And with fighters still flocking to extremist groups in Syria, security officials are trying to find ways to stem the flow and keep track of those who go.

U.S. intelligence officials, working with European counterparts, have redoubled efforts to monitor jihadist recruitment networks in Europe and the West, focusing on those returning home.

That means identifying individuals, tracking the facilitation routes the recruitment networks use, and following financial transfers.

"We assume we're way undercounting," the senior U.S. intelligence official said.

European and other governments often can do little to prevent someone from traveling to Syria.

But in April, the U.K. announced new rules making it easier for British authorities to confiscate the passports of Britons suspected of traveling to training camps or other terrorist-related activity.

In the Netherlands, authorities recently clarified laws designed to prosecute individuals traveling to or returning from jihadist conflict zones and in October, secured their first conviction under the newly amended laws.

France last year introduced a law to allow authorities to prosecute people planning terror attacks abroad and those suspected of alleged terrorist activity overseas.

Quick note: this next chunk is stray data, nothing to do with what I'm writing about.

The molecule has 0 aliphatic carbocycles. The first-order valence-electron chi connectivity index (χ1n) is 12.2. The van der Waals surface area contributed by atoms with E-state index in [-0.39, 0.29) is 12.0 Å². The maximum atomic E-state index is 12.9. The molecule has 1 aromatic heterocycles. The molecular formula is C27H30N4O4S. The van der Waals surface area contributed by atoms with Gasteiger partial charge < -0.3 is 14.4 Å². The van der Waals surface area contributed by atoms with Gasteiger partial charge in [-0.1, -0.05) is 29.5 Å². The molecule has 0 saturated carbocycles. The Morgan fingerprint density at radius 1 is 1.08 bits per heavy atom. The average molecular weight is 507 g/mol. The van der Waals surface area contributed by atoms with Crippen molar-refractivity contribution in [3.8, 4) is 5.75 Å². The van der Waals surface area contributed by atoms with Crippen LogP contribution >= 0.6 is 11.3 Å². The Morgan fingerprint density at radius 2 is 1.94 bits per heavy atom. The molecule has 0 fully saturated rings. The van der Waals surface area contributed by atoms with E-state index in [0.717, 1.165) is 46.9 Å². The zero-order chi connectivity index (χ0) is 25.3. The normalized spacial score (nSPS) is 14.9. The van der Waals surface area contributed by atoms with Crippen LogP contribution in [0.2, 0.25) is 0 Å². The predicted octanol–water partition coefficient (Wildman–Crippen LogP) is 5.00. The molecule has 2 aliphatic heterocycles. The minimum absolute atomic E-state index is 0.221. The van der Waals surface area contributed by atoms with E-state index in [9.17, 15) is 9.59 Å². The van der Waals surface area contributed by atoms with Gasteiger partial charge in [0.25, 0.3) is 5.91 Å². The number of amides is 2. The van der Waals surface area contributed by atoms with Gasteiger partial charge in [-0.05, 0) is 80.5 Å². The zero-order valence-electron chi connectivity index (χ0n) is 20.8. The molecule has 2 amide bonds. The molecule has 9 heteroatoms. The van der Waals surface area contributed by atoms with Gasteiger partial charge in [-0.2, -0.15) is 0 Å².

Police in France are also following French nationals who return from Syria to try to identify jihadists, an official at the French antiterrorism prosecutor's office said. About 20 of them, many with dual Middle Eastern or North African citizenship, are under formal investigation.

—Inti Landauro in Paris contributed to this article.

Bound for Syria's Battlefields

About 1,000 Europeans have joined the war in Syria

U.K. Officials say they are aware of more than 200 people who have gone to Syria from the U.K., and that the number could be much higher.

Denmark At least 45 people linked to Denmark have traveled to Syria since the summer of 2012, Danish authorities say.

France About 110 people from France are believed to be currently fighting in Syria, says the French Interior Ministry. Dozens have returned from combat to France.

Germany At least 210 suspected Islamic extremists, some as young as 16 years old, carrying German passports have left the country to fight in Syria. At least 50 of them have returned to Germany.

Netherlands Up to 100 people have joined the war, according to Dutch officials.

Sweden About 30 or more Swedish nationals have joined al Qaeda-inspired groups in Syria, the Swedish Security Service says.


Write to Siobhan Gorman at siobhan.gorman@wsj.com, Cassell Bryan-Low at cassell.bryan-low@wsj.com and Maria Abi-Habib at maria.habib@wsj.com